10. Modifiers between a subject and its verb
Ignore the modifiers that get between a subject and its verb to determine whether the verb is singular or plural.
Ø Jamie, who was accused of stealing the purse along with his brothers, turns out to be innocent.
Ø Mary with her sisters likes to go window shopping.
Ø The passengers who were on flight 101 were all killed last night.
Ø The traffic in LA and New York is notoriously bad.
Ø John is one of the top scientists (who have won Nobel prizes).
Ø John is the only one (of the top scientist) who has won Nobel prizes.
Ø Peace between Jerry and his friends seems impossible.
Ø The recovery of the bankruptcy companies turns out to be slower than expected.
For example: Who has the final say?
Ø The board members but not the principal have the final say.
Ø It is not the board members but the principal who has the final say.
Ø It is the board members, not the principal, that have the final say.
11. Plural nouns singular in meaning
(a) Some plural nouns take singular verbs such as athletics, Economics, politics, news, series, physics, linguistics, Statistics, Mathematics, mumps, and measles.
Ø The news reported yesterday was rather gloomy.
Ø No news is good news.
Ø I cannot comprehend Statistics, which is a hard course to me. (The course/subject – Statistics)
Ø Politics is not something I would like to get involved in.
Ø The new series of “Harry Potter” is rather intriguing.
Ø Mumps is an infectious disease.
(b) On the other hand, some plural nouns, though referring to a single thing, are nonetheless plural and require a plural verb.
Ø If the statistics presented at the meeting were right, we are in big trouble. (the data – statistics)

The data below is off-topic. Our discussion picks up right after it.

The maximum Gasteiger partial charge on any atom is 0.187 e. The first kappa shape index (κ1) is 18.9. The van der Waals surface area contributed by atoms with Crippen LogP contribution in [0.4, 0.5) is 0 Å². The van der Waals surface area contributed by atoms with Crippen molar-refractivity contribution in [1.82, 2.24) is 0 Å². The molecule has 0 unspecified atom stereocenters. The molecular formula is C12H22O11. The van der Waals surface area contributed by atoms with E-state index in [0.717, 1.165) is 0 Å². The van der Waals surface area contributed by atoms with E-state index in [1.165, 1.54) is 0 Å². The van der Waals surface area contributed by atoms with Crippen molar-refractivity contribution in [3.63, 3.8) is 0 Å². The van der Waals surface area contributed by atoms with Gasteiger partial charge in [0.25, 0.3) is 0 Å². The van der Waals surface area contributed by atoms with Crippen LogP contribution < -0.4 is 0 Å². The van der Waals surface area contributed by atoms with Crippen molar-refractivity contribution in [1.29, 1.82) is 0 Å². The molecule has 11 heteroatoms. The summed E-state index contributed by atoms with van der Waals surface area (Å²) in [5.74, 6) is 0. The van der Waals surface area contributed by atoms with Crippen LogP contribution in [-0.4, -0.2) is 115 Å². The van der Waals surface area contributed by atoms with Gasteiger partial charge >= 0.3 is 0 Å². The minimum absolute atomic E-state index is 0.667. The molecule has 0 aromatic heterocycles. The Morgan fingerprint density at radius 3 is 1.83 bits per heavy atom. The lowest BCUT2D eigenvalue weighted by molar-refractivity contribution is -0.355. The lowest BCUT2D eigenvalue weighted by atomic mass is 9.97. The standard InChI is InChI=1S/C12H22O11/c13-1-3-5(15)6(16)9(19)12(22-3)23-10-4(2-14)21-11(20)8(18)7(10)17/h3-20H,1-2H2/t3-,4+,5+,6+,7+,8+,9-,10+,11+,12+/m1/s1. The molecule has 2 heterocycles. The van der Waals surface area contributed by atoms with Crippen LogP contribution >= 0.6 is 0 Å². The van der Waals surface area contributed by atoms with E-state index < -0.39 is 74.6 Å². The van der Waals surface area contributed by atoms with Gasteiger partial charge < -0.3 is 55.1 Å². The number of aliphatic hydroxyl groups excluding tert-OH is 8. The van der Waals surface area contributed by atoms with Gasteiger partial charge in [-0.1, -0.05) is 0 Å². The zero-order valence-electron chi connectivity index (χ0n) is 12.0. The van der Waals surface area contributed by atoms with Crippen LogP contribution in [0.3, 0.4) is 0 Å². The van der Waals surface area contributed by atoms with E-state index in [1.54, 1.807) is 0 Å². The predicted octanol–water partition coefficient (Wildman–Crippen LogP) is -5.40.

Ø Many think the way earnings are reported is deeply flawed.
Ø For any years in which an individual is single, household earnings are simply equal to individual earnings.
Ø If your only financial assets are long-term bonds, you need more diversification for risk protection.
Ø Our thanks to Mary are from the bottom of our hearts.
12. Nouns in pair, title of a book
Nouns occurring in pair take a plural verb unless the word “pair” is present.
Ø His trousers are in the closet.
Ø A pair of trousers is on the sofa.
Ø My glasses are on the table.
Ø A pair of glasses is on the table.
Ø “Wuthering Heights” is the best novel I have ever read.
13. Reversed elements
When the sentence elements are reversed, the verb should still agree with the subject.
Ø Behind the door are two black cats. (= Two black cats are behind the door.)
Ø Racing on the streets are students from Gordon College . (= Students from Gordon College are racing on the streets.)
Ø There is smoke coming out from your house. (= Smoke is coming out from you house.)
Ø There are many unsolved mysteries. (=May mysteries are unsolved.)
** 版權所有 - Elisa